While a bit of an apples-oranges comparison -- the latter two Penn State quarterbacks had distinctly different skill sets, while the current ones do not -- it is at least instructive as to how Joe Paterno might be thinking right now. And how he might play things over the long haul.
The veteran coach began those 1998 and '99 seasons rotating Thompson and Casey, but over time gave most of the snaps to Thompson, while using Casey -- more athletic, but also less predictable -- as a change-up. The thinking appeared to be that it was better to use the quarterback less likely to screw up, the one who would not compromise a very good defense (LaVar Arrington, Brandon Short, et al.).
That worked out pretty well the first nine games of that '99 season, all of them Penn State victories. Then Minnesota hit a Hail Mary pass, followed by a last-second field goal, triggering a regular-season-ending three-game losing streak on the part of the Lions. They rebounded to win the Alamo Bowl behind Casey, who went the distance after Thompson suffered a shoulder injury in the days leading up to the game.
But which of the current QBs is less apt to err? Nobody knows; those five interceptions McGloin threw in the Outback Bowl against Florida must be taken into account, but Bolden had his aimless moments in 2010 as well.
And that is why they will almost certainly continue to alternate for the time being -- even against as formidable an opponent as No. 2 Alabama, which visits Beaver Stadium next Saturday.
“I think both of them are going to play,” Paterno said after Saturday's season-opening 41-7 victory over Indiana State. “I think both of them can play.”
“Both of them,” quarterbacks coach Jay Paterno added, “can do things to help us win.”
So onward we go. Jay Paterno allowed that there were “some similarities” between the current situation, and the one involving Casey and Thompson, though he doesn't remember the breakdown of playing time all that well.
And now, Jay said, “We're going to keep going week to week, and go from there. But we feel like we've got two guys that can play.”
Which, he added, is a necessity, given the difficulty of Penn State's schedule and the likelihood of injury.
Offensive coordinator Galen Hall, far from ascribing to the notion that if you have two QBs you really have none, also mentioned the injury issue.
“If you've got two quarterbacks, it's not a challenge; you're very fortunate,” he said. “One is going to get dinged (at some point in the season). …. I don't look at that (two-headed situation) as being a hindrance. It's a plus.”
But Joe Paterno has never been a two-quarterback guy. There's always been a starter and a reliever. It's just that it's tough to distinguish between Bolden and McGloin now, which is why they alternated quarters in Saturday's first half, and possessions in the third period.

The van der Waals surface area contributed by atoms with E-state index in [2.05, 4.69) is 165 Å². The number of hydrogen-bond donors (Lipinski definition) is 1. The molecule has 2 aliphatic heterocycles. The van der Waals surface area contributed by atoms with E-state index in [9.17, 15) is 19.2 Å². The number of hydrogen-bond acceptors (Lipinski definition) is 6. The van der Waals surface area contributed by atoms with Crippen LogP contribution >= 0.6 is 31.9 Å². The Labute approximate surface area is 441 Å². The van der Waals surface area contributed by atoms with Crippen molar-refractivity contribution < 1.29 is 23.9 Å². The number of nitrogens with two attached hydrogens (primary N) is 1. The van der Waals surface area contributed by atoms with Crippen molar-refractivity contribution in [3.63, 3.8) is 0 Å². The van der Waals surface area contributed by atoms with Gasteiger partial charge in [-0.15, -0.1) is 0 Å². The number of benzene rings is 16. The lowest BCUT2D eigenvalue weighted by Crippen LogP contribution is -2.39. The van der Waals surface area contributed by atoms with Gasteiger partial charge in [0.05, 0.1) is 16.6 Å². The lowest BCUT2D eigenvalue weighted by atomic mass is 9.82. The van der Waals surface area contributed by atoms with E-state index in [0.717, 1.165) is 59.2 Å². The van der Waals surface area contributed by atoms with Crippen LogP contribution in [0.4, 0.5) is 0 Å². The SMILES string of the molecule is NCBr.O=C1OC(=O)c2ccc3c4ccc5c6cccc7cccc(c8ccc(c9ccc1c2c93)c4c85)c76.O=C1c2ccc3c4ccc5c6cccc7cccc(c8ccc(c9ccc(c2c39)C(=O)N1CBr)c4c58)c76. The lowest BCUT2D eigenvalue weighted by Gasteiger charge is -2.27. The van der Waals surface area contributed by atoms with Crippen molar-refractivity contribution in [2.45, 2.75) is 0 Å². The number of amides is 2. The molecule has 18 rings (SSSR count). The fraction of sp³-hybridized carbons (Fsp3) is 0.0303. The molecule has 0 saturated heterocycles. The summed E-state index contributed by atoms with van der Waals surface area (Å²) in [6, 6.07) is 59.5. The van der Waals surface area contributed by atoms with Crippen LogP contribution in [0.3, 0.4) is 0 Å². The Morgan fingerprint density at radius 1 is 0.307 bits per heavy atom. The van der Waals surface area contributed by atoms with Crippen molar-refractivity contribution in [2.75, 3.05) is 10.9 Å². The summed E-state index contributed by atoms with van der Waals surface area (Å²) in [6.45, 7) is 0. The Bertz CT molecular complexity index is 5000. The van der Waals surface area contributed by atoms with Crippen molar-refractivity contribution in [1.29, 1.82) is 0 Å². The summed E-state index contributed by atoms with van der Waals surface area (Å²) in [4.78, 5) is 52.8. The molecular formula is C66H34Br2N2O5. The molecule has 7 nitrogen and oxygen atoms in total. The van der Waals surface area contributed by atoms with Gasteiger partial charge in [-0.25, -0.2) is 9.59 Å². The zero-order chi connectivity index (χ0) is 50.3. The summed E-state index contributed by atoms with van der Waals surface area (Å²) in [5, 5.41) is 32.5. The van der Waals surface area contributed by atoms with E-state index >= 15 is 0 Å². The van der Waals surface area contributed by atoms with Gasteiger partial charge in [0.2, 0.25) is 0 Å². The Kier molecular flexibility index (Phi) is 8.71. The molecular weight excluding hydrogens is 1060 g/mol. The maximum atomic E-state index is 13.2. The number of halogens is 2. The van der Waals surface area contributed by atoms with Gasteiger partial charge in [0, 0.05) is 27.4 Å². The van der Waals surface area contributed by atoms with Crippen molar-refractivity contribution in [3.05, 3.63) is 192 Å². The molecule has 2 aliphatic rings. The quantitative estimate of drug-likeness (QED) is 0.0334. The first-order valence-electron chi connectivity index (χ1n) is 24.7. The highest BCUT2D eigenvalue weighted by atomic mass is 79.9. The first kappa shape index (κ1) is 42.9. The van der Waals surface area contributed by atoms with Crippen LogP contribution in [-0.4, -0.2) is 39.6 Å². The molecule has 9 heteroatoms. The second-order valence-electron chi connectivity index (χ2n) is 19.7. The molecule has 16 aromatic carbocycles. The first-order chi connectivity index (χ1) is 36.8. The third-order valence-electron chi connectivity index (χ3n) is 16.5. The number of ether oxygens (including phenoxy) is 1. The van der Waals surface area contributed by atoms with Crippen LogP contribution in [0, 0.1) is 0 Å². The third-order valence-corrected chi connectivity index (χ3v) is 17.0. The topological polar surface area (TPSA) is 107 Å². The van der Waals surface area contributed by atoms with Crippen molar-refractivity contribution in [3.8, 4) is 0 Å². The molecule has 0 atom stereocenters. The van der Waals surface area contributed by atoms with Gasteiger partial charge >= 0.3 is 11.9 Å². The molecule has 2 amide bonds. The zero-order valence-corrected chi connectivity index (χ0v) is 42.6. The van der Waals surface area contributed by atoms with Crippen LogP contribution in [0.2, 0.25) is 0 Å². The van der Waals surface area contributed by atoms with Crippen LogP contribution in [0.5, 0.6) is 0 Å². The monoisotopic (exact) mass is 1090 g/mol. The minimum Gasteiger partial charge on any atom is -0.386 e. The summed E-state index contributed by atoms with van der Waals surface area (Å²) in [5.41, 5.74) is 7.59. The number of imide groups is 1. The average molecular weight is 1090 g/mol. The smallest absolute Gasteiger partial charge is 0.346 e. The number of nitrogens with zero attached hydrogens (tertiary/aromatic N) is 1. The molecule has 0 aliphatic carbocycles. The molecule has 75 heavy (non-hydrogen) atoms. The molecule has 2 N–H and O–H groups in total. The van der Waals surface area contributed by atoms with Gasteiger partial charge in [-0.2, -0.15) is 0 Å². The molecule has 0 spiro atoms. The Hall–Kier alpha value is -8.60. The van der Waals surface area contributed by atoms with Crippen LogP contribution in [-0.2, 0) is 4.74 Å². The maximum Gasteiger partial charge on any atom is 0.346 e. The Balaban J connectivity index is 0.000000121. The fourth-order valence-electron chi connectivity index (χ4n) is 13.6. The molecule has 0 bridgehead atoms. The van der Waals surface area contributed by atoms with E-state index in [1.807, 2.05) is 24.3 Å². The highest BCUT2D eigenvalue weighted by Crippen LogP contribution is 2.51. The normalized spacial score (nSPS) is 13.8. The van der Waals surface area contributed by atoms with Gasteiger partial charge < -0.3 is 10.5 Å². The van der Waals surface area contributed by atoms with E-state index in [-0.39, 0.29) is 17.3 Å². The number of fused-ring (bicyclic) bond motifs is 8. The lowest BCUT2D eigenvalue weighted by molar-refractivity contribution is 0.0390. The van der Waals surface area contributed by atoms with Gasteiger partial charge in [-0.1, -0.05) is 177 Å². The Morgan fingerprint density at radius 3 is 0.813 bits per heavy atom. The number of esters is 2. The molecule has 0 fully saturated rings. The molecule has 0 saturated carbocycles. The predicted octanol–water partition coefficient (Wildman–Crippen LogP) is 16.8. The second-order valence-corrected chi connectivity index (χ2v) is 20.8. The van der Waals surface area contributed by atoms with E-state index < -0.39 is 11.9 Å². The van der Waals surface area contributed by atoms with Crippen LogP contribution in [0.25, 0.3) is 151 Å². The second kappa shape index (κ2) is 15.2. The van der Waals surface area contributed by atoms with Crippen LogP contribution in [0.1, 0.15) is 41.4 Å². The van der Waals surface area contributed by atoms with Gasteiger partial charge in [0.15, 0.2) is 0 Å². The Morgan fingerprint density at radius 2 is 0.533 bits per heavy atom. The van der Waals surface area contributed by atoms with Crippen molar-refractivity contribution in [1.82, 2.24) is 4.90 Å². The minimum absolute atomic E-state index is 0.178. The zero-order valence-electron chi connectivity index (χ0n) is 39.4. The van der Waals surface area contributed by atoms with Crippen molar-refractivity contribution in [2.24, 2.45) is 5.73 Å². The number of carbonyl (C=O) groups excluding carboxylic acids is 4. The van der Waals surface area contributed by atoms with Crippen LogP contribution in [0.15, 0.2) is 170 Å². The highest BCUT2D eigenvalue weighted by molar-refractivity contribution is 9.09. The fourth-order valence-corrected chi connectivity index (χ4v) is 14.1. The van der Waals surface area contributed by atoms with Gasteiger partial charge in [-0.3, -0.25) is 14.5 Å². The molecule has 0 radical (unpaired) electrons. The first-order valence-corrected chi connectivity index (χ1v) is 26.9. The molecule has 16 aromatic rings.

McGloin went 6-for-8 for 77 yards, and led three touchdown drives. Bolden (who started) went 6-for-12 for 37 yards, and orchestrated one TD march. If there are asterisks, they would be the fact that McGloin hit a lot of shorter, safer stuff, while Bolden saw receivers drop two deep balls.
And both guys had lapses in judgment. McGloin nearly threw a ball right to an onrushing defensive lineman as he was being hauled down, while Bolden showed an unwillingness to slide or step out of bounds when he tucked it and ran, and absorbed some unnecessary punishment as a result.
“We've shown him some Michael Robinson tape,” Jay Paterno said. “That may have been a bad idea. Michael didn't slide too much.”
Bolden said he tried to slide on one of the plays in question, only to see a defender “get to (his) head a little bit.”
Bolden was also sacked twice, McGloin once. The pass-blocking will have to vastly improve if the Lions are to compete against Alabama; in fact, it could be argued that that should be this week's priority. (That, and the kicking game.)
But something will have to be done behind center at some point. Everybody understands that.
“This team needs one guy to go in, establish himself and get a rhythm,” Bolden said. “I'm not the one making that call.”
McGloin, for his part, said he is going to “take it one day at a time.”
“Whatever the coaches say, I'll agree with,” he said. “But I think my performance -- how I played today -- speaks for itself. I said I want to be in there, I want to get the job, especially next weekend for 'Bama, but like I said, take it one day at a time, whatever the coaches decide, I will go with.”
He was unbothered that Bolden started Saturday, since McGloin knew ahead of time that he would play the second quarter, and beyond.
“Guys were there saying, 'You'll get in there, you'll get your shot and just do what you do,' ” he said. “I'm glad I had a lot of support from the guys around me.”
Consider that an example of a candidate playing up his measurables, since McGloin has always been seen as the superior leader of the two.
Bolden, for his part, believes that he has improved as a leader, and that he has gotten better at reading defenses, too. Remember, he was the first freshman to start a season opener under Paterno last year, and he made eight starts in all.
The second of those was at Alabama, an ugly 24-3 loss. He said he has watched tape of that game “a ton,” that he really wants to get back out there against the Tide.
And it seems certain he will. But so too will McGloin. This race is still too close to call.